Hydrogen has been widely touted as a solution to achieve ambitious emissions reduction goals. But in order to unleash hydrogen’s potential as a viable energy source to meet current targets, it needs to be produced in larger quantities than it is today without generating large amounts of undesirable emissions during the production process, and at a cost that is not prohibitive.
Hydrogen production from “zero carbon” electricity sources, such as solar and wind, is estimated to be about $5/kg, or roughly 2.5–4 times more costly than hydrogen derived from fossil resources. That may change in the future. On June 7, 2021, US Secretary of Energy Jennifer M. Granholm launched the Energy Earthshots Initiative to accelerate emerging decarbonization technologies. One of the initiative’s “big, hairy, audacious goals” is to reduce the cost of hydrogen produced from renewable sources to $1/kg within a decade.
Even assuming net-zero hydrogen production can be produced economically in the future, the industry will need to overcome another barrier: transportation and delivery on a wide scale. Hydrogen, like other fuels, is typically transported in either liquid form by rail or vehicle, or in gaseous form by pipeline, but on too small a scale to usher in the “hydrogen revolution” proselytized by some industry commentators. Vehicle and rail transportation alone will not be sufficient to support mass adoption of hydrogen in cross-sector applications, leaving pipelines as the lowest cost and most efficient alternative to move massive quantities of hydrogen from production sites. However, there is only a limited amount of dedicated hydrogen pipeline infrastructure available today—approximately 1,600 miles of pipeline dedicated mostly to commercial and industrial concerns. Scaling out a nationwide hydrogen pipeline network seems unlikely anytime soon. Rising development costs and siting issues have always posed significant risks to pipeline projects. Now, regulatory uncertainty, growing anti-pipeline activism, and a slew of legal challenges can derail these projects entirely. Even so, a robust interstate hydrogen pipeline network is still possible. It will just take time and considerable expense.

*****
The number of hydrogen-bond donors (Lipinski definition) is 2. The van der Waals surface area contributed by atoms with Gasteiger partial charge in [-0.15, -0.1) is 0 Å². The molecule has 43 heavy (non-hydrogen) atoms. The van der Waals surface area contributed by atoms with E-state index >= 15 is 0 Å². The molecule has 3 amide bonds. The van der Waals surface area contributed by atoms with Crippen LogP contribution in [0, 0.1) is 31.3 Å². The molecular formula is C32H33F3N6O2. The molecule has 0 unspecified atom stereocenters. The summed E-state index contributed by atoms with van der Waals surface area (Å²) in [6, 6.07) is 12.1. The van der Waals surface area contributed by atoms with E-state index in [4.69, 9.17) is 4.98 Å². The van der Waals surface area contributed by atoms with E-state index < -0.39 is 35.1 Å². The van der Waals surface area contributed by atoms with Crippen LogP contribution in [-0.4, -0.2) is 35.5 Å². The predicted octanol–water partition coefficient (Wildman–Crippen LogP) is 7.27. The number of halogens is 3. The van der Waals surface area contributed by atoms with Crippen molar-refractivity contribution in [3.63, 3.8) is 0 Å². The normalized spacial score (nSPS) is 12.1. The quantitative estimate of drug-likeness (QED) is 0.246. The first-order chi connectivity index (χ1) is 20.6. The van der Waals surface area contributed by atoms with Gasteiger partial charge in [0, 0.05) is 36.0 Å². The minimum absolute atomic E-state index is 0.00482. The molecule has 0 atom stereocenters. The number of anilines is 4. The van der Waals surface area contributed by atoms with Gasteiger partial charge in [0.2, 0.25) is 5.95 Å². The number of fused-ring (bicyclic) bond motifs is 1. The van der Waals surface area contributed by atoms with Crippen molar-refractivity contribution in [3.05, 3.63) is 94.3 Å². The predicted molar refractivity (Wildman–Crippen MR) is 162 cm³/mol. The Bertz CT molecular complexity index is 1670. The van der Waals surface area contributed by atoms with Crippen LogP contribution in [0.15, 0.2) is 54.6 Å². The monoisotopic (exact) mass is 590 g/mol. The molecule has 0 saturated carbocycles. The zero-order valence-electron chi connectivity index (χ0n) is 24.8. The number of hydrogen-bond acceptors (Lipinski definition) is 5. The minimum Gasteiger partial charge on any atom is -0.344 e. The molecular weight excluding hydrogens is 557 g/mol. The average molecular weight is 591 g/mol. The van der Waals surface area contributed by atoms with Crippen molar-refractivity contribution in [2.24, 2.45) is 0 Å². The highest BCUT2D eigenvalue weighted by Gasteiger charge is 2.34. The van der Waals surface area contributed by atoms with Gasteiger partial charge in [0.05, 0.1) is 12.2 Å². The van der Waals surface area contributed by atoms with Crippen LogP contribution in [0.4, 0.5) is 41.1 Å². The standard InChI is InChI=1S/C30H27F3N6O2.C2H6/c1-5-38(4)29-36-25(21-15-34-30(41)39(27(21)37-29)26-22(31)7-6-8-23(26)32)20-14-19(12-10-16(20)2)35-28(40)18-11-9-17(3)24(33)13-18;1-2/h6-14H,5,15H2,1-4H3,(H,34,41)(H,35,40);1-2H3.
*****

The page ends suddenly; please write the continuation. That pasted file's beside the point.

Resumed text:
In the meantime, researchers and stakeholders all over the globe are weighing alternatives to dedicated hydrogen pipelines. Existing natural gas infrastructure presents an attractive opportunity. In the United States alone, natural gas pipelines span approximately 3 million miles to form a highly integrated network. Equally as important, the US natural gas industry already has extensive experience substituting multiple combustible gases into the gas stream (i.e., gas interchangeability).